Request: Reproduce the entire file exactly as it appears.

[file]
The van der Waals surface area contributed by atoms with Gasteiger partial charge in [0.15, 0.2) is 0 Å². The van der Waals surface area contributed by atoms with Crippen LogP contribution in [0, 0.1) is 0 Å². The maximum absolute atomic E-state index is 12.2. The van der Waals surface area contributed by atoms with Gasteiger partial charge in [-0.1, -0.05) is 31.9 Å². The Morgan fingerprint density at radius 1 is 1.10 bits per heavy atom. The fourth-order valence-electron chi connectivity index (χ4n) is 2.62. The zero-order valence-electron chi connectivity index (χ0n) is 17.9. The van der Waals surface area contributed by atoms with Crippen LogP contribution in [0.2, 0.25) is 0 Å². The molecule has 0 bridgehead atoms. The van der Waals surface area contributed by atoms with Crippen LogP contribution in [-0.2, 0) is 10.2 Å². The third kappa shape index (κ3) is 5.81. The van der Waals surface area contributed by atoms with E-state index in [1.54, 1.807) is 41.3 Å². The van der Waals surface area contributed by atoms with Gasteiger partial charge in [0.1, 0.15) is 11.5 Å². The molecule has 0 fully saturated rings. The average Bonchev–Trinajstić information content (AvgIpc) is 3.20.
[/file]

The van der Waals surface area contributed by atoms with Gasteiger partial charge in [0.15, 0.2) is 0 Å². The van der Waals surface area contributed by atoms with Crippen LogP contribution in [0, 0.1) is 0 Å². The maximum absolute atomic E-state index is 12.2. The van der Waals surface area contributed by atoms with Gasteiger partial charge in [-0.1, -0.05) is 31.9 Å². The Morgan fingerprint density at radius 1 is 1.10 bits per heavy atom. The fourth-order valence-electron chi connectivity index (χ4n) is 2.62. The zero-order valence-electron chi connectivity index (χ0n) is 17.9. The van der Waals surface area contributed by atoms with Crippen LogP contribution in [0.2, 0.25) is 0 Å². The molecule has 0 bridgehead atoms. The van der Waals surface area contributed by atoms with Crippen LogP contribution in [-0.2, 0) is 10.2 Å². The third kappa shape index (κ3) is 5.81. The van der Waals surface area contributed by atoms with E-state index in [1.54, 1.807) is 41.3 Å². The van der Waals surface area contributed by atoms with Gasteiger partial charge in [0.1, 0.15) is 11.5 Å². The molecule has 0 fully saturated rings. The average Bonchev–Trinajstić information content (AvgIpc) is 3.20.